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    I would definitely try to finish. It would leave something behind that my family could remember me by. I wouldn't be motivated just to find readers, passing something down to my family would be number 1 to me. I think it would be very cool if 150 years from now my great, great, great, great whatever could read something created by me and say, "Wow, Bob must of been a pretty cool guy", or "Wow, I didn't know we had such wackos in our family, how did I turn out normal!"
     
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  10. Tea@3
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    Tea@3 Contributing Member

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    I think motivation would instantly deflate. As they say, bigger fish to fry.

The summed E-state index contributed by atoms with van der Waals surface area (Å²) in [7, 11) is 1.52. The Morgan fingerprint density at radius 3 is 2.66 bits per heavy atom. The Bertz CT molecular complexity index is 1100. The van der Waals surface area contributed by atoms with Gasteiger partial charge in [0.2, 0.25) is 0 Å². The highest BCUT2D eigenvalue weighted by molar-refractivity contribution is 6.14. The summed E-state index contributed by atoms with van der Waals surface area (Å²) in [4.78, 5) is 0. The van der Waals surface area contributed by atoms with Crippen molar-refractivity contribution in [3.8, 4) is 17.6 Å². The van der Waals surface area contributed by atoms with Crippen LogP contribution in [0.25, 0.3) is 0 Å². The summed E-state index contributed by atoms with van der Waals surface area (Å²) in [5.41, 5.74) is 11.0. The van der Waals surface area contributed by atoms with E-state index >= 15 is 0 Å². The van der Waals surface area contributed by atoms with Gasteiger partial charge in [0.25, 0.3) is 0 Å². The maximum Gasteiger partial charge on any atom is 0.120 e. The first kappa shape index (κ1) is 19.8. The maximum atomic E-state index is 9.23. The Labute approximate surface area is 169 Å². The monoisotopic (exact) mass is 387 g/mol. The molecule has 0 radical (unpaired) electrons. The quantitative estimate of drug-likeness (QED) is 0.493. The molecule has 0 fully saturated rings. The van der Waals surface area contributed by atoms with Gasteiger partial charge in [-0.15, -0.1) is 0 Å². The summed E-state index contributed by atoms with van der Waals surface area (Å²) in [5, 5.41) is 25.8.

Were a person to continue finishing it, I'd bet that was some kind of coping device to combat low spirits due to the illness.

    IMO the dream of being a writer is strongly connected to the 'payoff' one fantasizes they might receive down the line. So, knowing you may never see those fruits materialize could zap the will by invoking a 'why bother' frame of mind. This is just my opinion, and I know others disagree, though I wonder how many of them have endured real catastrophe. When facing life or death (for real that is) 'play time' suddenly drops way down on the list of priorities.

    Unless, like I said, the writing itself becomes a high-priority coping mechanism. I'm kinda in that place now, btw.